“Consumers have rights”: Dodgy travel agency busted by QLD grandmother

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A Gold Coast travel agency has been fined $1,500 after it was reported to Fair Trading by a Springfield Lakes grandmother.

Julie Vandermeer booked a three-night stay at the Carlton Apartments in Surfers Paradise through Varsity Lakes-based firm Travelalot for a steal at only $467. Having booked through the firm before, Vandermeer reasoned that while the deal seemed too good to be true, she had no issue with Travelalot in the past.

“It was just a really good deal and I thought would be nice to have two of my boys and their families having a nice time and having a unit each,” Vandermeer told The Courier Mail.

“I was really looking forward to it.”

It wasn’t until after she booked the agency told her she could have to attend a 90-minute timeshare pitch in exchange for the deal. That’s when the alarm bells began to ring.

“I asked them how much without the spiel and they came back and said an extra $120 – and I emailed back asking whether that was per night, per person or per unit? It was too ambiguous,” she said.

Carlton Apartments in Surfers Paradise

Carlton Apartments in Surfers Paradise

She decided to call the Carlton Apartments directly and was told Travelalot never made the booking. Even if they did, they told her, they wouldn’t have accepted because the agency “never pays them”.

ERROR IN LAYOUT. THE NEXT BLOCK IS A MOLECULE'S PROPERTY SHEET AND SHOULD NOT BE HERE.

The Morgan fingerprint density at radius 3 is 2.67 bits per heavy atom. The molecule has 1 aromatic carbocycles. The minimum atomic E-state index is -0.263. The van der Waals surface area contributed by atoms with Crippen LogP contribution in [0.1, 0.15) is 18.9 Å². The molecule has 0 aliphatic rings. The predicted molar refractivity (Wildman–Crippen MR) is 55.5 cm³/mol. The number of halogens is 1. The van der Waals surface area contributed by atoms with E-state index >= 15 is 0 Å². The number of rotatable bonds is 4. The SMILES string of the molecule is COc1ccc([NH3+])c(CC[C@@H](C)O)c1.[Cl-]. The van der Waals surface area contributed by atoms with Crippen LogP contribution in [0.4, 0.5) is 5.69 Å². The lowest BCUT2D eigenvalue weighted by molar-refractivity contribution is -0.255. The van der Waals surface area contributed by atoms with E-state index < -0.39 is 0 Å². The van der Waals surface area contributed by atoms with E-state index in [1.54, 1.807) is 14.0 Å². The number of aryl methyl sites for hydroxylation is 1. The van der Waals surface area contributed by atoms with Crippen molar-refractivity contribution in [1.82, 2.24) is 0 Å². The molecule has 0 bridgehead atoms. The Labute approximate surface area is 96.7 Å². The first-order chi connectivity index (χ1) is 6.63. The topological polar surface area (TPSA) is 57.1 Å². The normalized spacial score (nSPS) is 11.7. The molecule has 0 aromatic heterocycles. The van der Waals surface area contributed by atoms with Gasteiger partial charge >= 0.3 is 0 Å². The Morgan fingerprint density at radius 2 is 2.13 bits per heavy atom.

When she confronted Travelalot, she was offered another trip to Thailand instead.

“But we never wanted, or booked, to go to Thailand. We had children. We would have needed to get passports,” she said.

“I said: ‘No, I booked to go down the Coast that’s where we wanted to go.’ So I asked for my money back and they said yes, I would have it within 14 days.”

Six months and many unanswered phone calls later, Vandermeer still hadn’t received her money. She took matters into her own hands and contacted the Queensland Office of Fair Trading.

Riley Lance Martin, sole director of Exchange Travel Pty Ltd, trading as Travelalot, pleaded guilty to one charge of wrongly accepting payment and failing to supply a service under the Australian Consumer Law (ACL).

His business, Exchange Travel Pty Ltd, pleaded guilty to the same offence on 13 May 2019 and was convicted and fined $1,000.

In sentencing Martin, Magistrate Kerrie O’Callaghan said the community needed protection from these types of traders and had taken into account the need to protect consumers and deter others from committing similar breaches.

Fair Trading Acting Executive Director Craig Turner said online businesses must not accept payment from consumers for services they cannot deliver.

“If a sale agreement has not been fulfilled, consumers have rights under the ACL,” Turner said.

“Consumers should do their research and book their getaways through reputable travel agencies to avoid disappointment.”

Travel Weekly has contacted Travelalot for comment but is yet to receive a reply.

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